The test MRSA and MSSA directly from blood culture samples in about one hour, compared to between 48 and 72 hours with other methods, the company said.
The firm believes its Parsortix cell separation system, so far used for oncology, can extract rare fetal cells from maternal blood to detect genetic disorders.
The probes are for use in Cancer Genetics' FISH-based HPV-Associated Cancer Test, which measures genomic changes to help triage cervical cancer patients.
The assay correlates shortened telomere lengths in patients of different ages to potential risks for inherited diseases, such as bone marrow failure syndrome and liver cancer.
Noninvasive prenatal screening for trisomies and sub-chromosomal alterations uncovered a fragile site expansion and related deletion present in mothers but not fetuses.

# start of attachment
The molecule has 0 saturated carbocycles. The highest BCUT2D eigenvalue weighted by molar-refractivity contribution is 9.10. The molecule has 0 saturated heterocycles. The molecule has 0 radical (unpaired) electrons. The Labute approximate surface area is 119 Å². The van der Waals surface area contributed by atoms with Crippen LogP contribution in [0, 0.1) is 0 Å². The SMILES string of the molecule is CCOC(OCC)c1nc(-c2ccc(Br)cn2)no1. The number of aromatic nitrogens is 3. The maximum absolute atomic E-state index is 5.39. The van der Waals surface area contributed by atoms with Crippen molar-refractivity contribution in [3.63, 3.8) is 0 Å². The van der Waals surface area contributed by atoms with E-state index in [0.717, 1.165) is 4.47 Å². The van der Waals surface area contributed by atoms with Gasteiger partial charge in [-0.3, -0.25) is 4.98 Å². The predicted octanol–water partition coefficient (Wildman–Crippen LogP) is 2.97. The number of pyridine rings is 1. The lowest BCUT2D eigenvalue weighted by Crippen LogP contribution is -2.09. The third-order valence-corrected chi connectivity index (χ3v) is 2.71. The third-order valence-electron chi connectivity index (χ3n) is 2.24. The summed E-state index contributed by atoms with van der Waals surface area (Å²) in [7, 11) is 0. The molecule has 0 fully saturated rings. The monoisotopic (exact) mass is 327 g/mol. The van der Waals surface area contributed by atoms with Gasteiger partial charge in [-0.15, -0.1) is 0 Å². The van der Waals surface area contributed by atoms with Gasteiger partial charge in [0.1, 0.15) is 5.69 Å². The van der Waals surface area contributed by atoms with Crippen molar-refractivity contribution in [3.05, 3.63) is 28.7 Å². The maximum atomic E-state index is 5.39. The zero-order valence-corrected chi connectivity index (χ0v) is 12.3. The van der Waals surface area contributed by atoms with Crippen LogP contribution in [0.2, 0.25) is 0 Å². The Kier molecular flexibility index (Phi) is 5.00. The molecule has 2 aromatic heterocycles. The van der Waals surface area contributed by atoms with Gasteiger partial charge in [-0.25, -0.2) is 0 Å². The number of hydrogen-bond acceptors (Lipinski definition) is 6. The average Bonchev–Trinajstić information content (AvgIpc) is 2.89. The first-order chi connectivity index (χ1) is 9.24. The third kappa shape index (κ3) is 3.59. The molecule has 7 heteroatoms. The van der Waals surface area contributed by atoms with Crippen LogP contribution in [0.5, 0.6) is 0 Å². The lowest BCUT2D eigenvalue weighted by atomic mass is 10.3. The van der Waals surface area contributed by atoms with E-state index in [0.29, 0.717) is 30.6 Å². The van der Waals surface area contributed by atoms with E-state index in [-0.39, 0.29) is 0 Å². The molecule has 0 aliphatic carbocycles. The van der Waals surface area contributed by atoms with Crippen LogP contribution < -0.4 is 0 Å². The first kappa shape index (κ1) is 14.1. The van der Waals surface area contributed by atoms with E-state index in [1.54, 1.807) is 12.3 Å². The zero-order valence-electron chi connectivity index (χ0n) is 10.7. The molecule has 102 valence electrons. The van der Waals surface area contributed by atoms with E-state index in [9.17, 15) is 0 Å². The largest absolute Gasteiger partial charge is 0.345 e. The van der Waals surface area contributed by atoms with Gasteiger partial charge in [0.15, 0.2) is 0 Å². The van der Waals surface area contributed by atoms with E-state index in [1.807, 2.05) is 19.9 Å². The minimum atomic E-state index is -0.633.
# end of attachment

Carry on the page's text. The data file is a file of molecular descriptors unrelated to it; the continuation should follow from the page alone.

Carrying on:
Angle aims to show that clinicians can determine HER-2 status by subjecting harvested circulating tumor cells to fluorescence in situ hybridization (FISH).
The new guidelines said ROS1, KRAS, BRAF, MET, RET, and HER2 should be included in targeted and expanded panels.
Researchers profiled cancer gene mutations, expression, protein patterns, and other features in 23 recurrent or metastatic cases of olfactory neuroblastoma.
Researchers identified unique ALK rearrangements in patients that lack previously known indicators of mesothelioma.
The acquisition allows Sysmex to enter the cytogenetics market and strengthens its technology base in molecular genetics, while expanding its life science business.
Germany's Project DEAL has come to an agreement with the publisher Wiley over journal access and open-access publishing, ScienceInsider reports.
A Canadian panel recommends public coverage of the gene therapy Kymriah if its cost comes down, the Globe and Mail reports.
Researchers uncover additional loci associated with lifespan, which the Telegraph says could be folded into a genetic test.
In Nucleic Acids Research this week: new accurate quantification by sequencing approach, CNV breakpoints in Plasmodium falciparum, and more.